The best bartenders are also bookworms, constantly researching the latest tastes and trends. But with so many titles to choose from, it’s easy to wind up lost in a sea of stale prose and sloppy recipes. We’ve paged through the stack to give you the essential booze books to read this month.
By definition, a classic cocktail is one that has endured the test of time. Yet the following three books show that even though some drinks capture our collective thirst and imaginations over the decades or even centuries, there are myriad ways to approach the same drink.
For example, the Daiquiri is one of the best-known classics around. Cocktail historian Dave Wondrich has plenty to say about the origins of the rum drink and how it made its way to America and proliferated among some of its early saloons. By comparison, “Regarding Cocktails” offers lessons on how to make and serve the iconic drink, as codified by pioneering bartender Sasha Petraske. Meanwhile, a new book from the team behind high-end bars The Aviary and The Office shares their point of view on how to calibrate the drink to fit a wide range of rums.
And that’s just one classic cocktail. When the same lens is applied to other drinks, these three books are sure to help elevate technique and provide talking points across the cocktail canon.
“Imbibe! From Absinthe Cocktail to Whiskey Smash, a Salute in Stories and Drinks to ‘Professor’ Jerry Thomas, Pioneer of the American Bar”
David Wondrich (Perigee, $28)
With some books, you learn things without quite meaning to. “Imbibe!” Is one of those books. Open it up to just about any page, and you’ll walk away knowing a bit more about the story of Jerry Thomas and the golden age of New York’s 19th-century saloons. The 2015 edition updates and revises the 2007 original. It may not have seemed possible, but it’s now even denser and richer with anecdotes, history and drink-making techniques.
Excerpt: “Although the Americans who in 1898 suddenly found themselves in Cuba in great numbers took to Bacardi’s exceptionally smooth, light rum pretty much instantly, it needed about 10 years for it and the Daiquiri to filter across the Florida Straits and invade the invader, beginning ironically enough with a beachhead at the Navy Club in Washington (Remember the Maine!) After a couple of years of percolating, in the mid-1910s Cuban rum suddenly became a sensation. The usual mixological capers ensued. New cocktails were mixed, with racy new names.… Old cocktails were dug up and rebored to fit the new spirit, and everybody ran around trying to figure out how to make ’em all.”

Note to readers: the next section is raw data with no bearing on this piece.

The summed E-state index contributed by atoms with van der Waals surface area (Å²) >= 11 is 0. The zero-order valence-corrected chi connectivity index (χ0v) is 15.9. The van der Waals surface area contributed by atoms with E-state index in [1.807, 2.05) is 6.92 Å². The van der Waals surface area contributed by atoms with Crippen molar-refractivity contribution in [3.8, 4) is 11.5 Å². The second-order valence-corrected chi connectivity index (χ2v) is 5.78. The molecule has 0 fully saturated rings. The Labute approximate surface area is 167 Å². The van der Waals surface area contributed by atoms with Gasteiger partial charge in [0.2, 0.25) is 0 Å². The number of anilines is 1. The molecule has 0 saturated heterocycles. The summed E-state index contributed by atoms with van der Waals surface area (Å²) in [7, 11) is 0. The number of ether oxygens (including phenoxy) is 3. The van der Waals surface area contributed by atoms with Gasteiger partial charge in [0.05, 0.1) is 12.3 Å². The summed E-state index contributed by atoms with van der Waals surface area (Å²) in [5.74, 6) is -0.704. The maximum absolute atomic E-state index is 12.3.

Grant Achatz, Micah Melton, Allen and Sarah Hemberger, and Nick Kokonas (Alinea Group, $40)
Self-published in 2020, the same year Alinea’s The Office and The Aviary closed their doors in New York City’s Mandarin Oriental hotel (although the Chicago location remains in place), this leather-bound book appears as soothingly genteel as its namesake bar, and the drinks within spotlight beautifully photographed classics. The streamlined recipes are supplemented by deeper-dive headnotes, such as the following accompanying instructions for fine-tuning a classic Daiquiri.
Excerpt: “When discussing the idea of balance and seasoning as it relates to cocktails, the Daiquiri is our favorite example to use. The drink’s simplicity renders proper balance critical.… To further complicate matters, the choice of rum can dramatically affect the equation—no one recipe is perfect. Our build … is arguably balanced for a dry, unaged (“white”) rum. If you prefer an aged rum, its caramel- or toffee-like notes tend to create the illusion of added sweetness, which can be balanced with an extra quarter-ounce of lime juice. In contrast, the fullness of a funky Jamaican rum … might encourage a slightly smaller proportion of base spirit.”
Sasha Petraske with Georgette Moger Petraske (Phaidon, $30)
The modern-day renaissance of classic cocktails and speakeasy-style cocktail bars owes a debt to Sasha Petraske, the visionary behind New York City’s Milk & Honey and other influential bars who trained numerous bartenders who have carried on his legacy. This book, published posthumously in 2016, contains many of Petraske’s well-honed drink recipes and thoughtful meditations on bartending and service from Petraske and those who knew him best.
Excerpt: “A perfect Daiquiri is a window into the technique and talent needed to make any shaken drink. For this reason, it is the best drink for anyone to see what a bar or bartender is often about. Sasha often made his Daiquiris with 7/8 ounce (26 mL) of lime juice because, depending on the lime, a full ounce of juice could make a drink a little too tart. That moment really drove home the importance of tasting every drink—especially the first drinks of the night—because even if you make the drink ‘right,’ the ingredients, even in the simplest of drinks, will not always guarantee the same results.” —Abraham Hawkins